October is Breast Cancer Awareness month, and the staff at Vision One has joined the effort!
In support of our friends, family members, patients, and all those who have been affected by breast cancer, we’re raising funds this October for the I Have Wings Breast Cancer Foundation.
The I Have Wings Breast Cancer Foundation is a locally – based organization that works to educate the community on the facts, risks, and prevention of breast cancer.
You can help us support breast cancer research and awareness in two ways. First, you can purchase raffle tickets at either of our two offices for a chance to win a beautiful canvas, or a pair of sunglasses.
Raffle tickets can be purchased throughout the month, and we’ll draw the winners for both offices on October 31. Janet Chambers, from the I Have Wings Foundation, will be presented with our donation at the Fort Mitchell Location at that time.
Second, we’re offering a special discount on glasses throughout October. Patients can take 30% off a complete pair purchase when they make a $15 donation to the I Have Wings Breast Cancer Foundation. Please note, this offer cannot be used in conjunction with insurance benefits.
We look forward to seeing you this month, and hope you’ll join us in the fight against breast cancer. We encourage you to learn more about the I Have Wings Foundation by visiting their website, or checking them on out Facebook.
We are having a sale!!!
Are you suffering from visual fatigue? That is, do your eyes hurt at the end of the day? Are they becoming dry or are you having problems focusing after work or studying? Do you develop a headache, stiff back, or neck problems after doing close range activities like working on a computer or tablet, playing games on your phone, reading or crafting?
8 out of 10 people experience these symptoms and chances are you are one of them. The Industrial Age is over; we’ve moved into the Age of Technology and it has changed the people work. According to npr.com, “More than two-thirds (68%) of working Americans use a computer at work, and 84% of them say it is essential for their jobs.”
A typical progressive lens (no-line bifocal) is not designed for computer work making the wearing move their head often to find the right focusing power of the lens, causing headaches, neck aches, and lower back pain.
Several companies, noticing issues of their own employees, took lens engineering into their hands to create a more ergonomic lens. Essilor Computer Lens has a wider “intermediate” viewing area than a standard progressive, letting you see through more of the lens when you are doing close-range activities. It also features a smooth transition into the reading power and enough distance area for effective sight.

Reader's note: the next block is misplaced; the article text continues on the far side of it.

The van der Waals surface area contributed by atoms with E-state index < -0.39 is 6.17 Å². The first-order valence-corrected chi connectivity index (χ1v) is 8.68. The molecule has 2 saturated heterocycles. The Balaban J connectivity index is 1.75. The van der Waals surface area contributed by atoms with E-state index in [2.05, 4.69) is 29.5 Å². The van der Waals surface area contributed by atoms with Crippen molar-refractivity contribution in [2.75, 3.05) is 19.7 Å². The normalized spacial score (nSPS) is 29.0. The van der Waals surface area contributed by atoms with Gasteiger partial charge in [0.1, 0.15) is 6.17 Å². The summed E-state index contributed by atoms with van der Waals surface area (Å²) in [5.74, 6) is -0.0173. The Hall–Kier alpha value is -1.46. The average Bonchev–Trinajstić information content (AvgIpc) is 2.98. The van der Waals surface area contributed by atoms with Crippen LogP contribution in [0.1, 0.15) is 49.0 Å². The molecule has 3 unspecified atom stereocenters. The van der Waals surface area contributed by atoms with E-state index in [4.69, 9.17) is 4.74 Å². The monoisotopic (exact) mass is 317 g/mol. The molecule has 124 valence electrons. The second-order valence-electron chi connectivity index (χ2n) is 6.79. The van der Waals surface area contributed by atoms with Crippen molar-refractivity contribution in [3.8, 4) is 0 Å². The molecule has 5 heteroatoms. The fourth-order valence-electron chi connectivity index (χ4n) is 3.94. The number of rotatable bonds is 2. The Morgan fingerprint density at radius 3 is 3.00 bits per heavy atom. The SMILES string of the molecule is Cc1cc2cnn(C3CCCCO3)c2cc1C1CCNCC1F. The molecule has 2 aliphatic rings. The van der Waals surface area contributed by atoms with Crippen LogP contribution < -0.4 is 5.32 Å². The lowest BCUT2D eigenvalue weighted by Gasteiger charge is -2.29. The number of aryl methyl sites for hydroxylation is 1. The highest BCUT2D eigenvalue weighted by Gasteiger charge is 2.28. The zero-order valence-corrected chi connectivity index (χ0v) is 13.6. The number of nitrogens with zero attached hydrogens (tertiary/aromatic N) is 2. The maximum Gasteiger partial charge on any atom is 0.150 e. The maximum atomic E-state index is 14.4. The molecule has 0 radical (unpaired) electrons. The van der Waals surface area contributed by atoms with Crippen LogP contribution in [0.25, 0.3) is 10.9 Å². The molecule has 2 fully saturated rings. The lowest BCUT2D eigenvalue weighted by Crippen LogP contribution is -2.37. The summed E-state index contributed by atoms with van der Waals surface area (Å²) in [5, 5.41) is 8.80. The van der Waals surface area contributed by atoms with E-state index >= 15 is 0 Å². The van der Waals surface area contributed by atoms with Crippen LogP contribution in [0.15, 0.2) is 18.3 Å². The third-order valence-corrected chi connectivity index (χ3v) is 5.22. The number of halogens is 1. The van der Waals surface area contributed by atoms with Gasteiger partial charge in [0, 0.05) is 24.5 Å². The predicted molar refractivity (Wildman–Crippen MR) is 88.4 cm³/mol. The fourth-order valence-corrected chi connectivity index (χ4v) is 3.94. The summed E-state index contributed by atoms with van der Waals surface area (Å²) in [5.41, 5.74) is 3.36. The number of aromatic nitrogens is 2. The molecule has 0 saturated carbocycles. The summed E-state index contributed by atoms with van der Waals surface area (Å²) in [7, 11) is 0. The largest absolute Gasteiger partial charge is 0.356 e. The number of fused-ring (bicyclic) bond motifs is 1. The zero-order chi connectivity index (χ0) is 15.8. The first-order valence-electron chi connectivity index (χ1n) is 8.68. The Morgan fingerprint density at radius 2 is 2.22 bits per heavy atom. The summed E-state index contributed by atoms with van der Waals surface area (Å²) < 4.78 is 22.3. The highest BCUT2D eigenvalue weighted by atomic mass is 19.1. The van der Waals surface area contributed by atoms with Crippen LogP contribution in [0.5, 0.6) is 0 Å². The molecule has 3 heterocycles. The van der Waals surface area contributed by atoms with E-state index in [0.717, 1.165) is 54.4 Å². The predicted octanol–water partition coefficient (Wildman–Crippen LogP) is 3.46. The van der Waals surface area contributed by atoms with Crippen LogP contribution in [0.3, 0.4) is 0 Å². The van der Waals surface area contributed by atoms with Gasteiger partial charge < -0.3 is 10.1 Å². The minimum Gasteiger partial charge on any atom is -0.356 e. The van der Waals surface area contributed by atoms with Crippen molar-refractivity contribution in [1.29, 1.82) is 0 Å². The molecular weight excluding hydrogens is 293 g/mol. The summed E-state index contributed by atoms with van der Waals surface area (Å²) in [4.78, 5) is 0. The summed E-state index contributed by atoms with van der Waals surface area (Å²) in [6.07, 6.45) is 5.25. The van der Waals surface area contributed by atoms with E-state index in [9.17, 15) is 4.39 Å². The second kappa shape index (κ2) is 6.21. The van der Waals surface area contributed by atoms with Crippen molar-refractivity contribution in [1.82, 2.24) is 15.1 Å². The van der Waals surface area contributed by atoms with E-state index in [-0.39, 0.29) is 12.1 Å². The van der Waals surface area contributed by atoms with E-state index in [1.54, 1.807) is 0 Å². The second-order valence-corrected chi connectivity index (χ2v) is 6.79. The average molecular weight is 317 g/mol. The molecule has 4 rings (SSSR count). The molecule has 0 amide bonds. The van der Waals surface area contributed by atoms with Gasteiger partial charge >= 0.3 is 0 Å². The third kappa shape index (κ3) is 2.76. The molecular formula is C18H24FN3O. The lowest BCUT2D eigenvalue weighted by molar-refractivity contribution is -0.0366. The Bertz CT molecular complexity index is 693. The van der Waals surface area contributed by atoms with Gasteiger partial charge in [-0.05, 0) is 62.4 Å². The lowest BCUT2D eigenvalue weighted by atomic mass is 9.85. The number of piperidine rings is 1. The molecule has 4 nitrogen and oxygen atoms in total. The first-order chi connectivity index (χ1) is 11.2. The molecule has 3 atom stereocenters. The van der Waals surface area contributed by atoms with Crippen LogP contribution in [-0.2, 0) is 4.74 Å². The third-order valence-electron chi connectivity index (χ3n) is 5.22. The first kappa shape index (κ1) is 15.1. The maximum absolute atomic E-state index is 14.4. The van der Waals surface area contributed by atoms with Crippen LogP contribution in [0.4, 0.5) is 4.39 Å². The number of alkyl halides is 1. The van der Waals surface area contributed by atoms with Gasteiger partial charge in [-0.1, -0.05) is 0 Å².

Patients who do not need a bifocal yet can still benefit from a computer lens. The Anti-Fatigue Lens is a great solution for higher myopes (people who are very nearsighted), children with quickly advancing prescriptions, college students, and anyone who spends a large portion of their time on handheld devices. The bottom of the lens has a small increase in power (+0.60D) allowing the eyes to relax while accomadating near vision. This lens is recommended for full-time wear.
An anti-reflective coating is recommended for any lens, especially one worn at the computer, to reduce glare. And always remember to give your eyes a break; they work hard for you. Follow the 20-20-20 rule when working at the computer: every 20 minutes look at something 20 feet away for 20 seconds.
Vintage Phoropter- how things have changed!
In the eye care business, we frequently hear our patients downplay the importance of contact lenses maintenance and scheduled replacement:
Firstly, we need to remember that our eyes are the most complex organs in our bodies next to the brain, accounting for about 80% of the sensory information our brain receives in a day. Secondly, contact lenses are medical devices. You wouldn’t forget to take your medication properly if you had a neurological disorder? Or neglect blood sugar monitoring if you were a diabetic, would you?
Failing to follow your optometrist or optometric assistant’s prescription could have negative effects on your eye health:
Please, do not override your professional’s recommendations for wear and cleaning. Those recommendations are there to protect you and your eyes.
Lafont eyewear from Paris, France offers the wearer a chance to represent themselves through colorful, creative, and hand-crafted eyewear. Currently all Lafont frames in stock at Vision One Eyecare in Northern Kentucky are 50% off.
Lafont has been in the optical business for almost eighty years. They’ve maintained a strong style inspired by the Parisian landscape since the 1980s; their reputation as one of the most fashionable and funky frame companies is still on the ascent.
A new pair of glasses is one of the best ways to revamp your style or create dramatic change in your image. If you’ve been looking for a little excitement in your life, you’ll love wearing a Lafont. Let the opticians at Vision One help you pick out your perfect pair for a fresh Spring look.
February is Age-Related Macular Degeneration Month. Age-Related Macular Degeneration (AMD) affects 11 million people in the United States. About 30% of adults between 75-85 are affected by some kind of AMD; 50% of people with family members who have had AMD develop it themselves.